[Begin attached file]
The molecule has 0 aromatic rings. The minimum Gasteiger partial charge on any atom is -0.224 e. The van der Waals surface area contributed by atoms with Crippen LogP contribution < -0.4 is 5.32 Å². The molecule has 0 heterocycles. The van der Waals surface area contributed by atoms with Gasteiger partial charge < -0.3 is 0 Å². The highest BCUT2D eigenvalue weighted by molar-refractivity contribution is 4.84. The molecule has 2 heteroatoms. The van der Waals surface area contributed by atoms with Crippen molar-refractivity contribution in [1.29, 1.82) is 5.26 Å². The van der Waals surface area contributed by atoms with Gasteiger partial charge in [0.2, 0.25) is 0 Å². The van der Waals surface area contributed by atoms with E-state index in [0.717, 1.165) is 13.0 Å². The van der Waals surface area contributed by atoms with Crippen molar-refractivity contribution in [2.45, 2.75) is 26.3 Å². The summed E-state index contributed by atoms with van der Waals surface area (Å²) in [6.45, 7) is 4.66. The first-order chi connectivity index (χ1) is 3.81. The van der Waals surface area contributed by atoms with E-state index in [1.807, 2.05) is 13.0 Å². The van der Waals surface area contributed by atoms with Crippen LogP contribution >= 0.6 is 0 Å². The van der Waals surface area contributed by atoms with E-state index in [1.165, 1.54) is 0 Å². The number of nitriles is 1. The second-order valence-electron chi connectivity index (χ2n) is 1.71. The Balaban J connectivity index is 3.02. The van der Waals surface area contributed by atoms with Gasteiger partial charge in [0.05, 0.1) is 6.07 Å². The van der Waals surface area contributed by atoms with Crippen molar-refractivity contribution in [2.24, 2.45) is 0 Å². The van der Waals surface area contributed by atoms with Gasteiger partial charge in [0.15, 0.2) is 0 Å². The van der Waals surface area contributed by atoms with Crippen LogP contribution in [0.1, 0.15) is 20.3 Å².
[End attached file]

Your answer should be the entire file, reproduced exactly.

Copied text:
The molecule has 0 aromatic rings. The minimum Gasteiger partial charge on any atom is -0.224 e. The van der Waals surface area contributed by atoms with Crippen LogP contribution < -0.4 is 5.32 Å². The molecule has 0 heterocycles. The van der Waals surface area contributed by atoms with Gasteiger partial charge < -0.3 is 0 Å². The highest BCUT2D eigenvalue weighted by molar-refractivity contribution is 4.84. The molecule has 2 heteroatoms. The van der Waals surface area contributed by atoms with Crippen molar-refractivity contribution in [1.29, 1.82) is 5.26 Å². The van der Waals surface area contributed by atoms with Gasteiger partial charge in [0.2, 0.25) is 0 Å². The van der Waals surface area contributed by atoms with E-state index in [0.717, 1.165) is 13.0 Å². The van der Waals surface area contributed by atoms with Crippen molar-refractivity contribution in [2.45, 2.75) is 26.3 Å². The summed E-state index contributed by atoms with van der Waals surface area (Å²) in [6.45, 7) is 4.66. The first-order chi connectivity index (χ1) is 3.81. The van der Waals surface area contributed by atoms with E-state index in [1.807, 2.05) is 13.0 Å². The van der Waals surface area contributed by atoms with Crippen LogP contribution >= 0.6 is 0 Å². The van der Waals surface area contributed by atoms with E-state index in [1.165, 1.54) is 0 Å². The number of nitriles is 1. The second-order valence-electron chi connectivity index (χ2n) is 1.71. The Balaban J connectivity index is 3.02. The van der Waals surface area contributed by atoms with Gasteiger partial charge in [0.05, 0.1) is 6.07 Å². The van der Waals surface area contributed by atoms with Crippen molar-refractivity contribution in [2.24, 2.45) is 0 Å². The van der Waals surface area contributed by atoms with Gasteiger partial charge in [0.15, 0.2) is 0 Å². The van der Waals surface area contributed by atoms with Crippen LogP contribution in [0.1, 0.15) is 20.3 Å².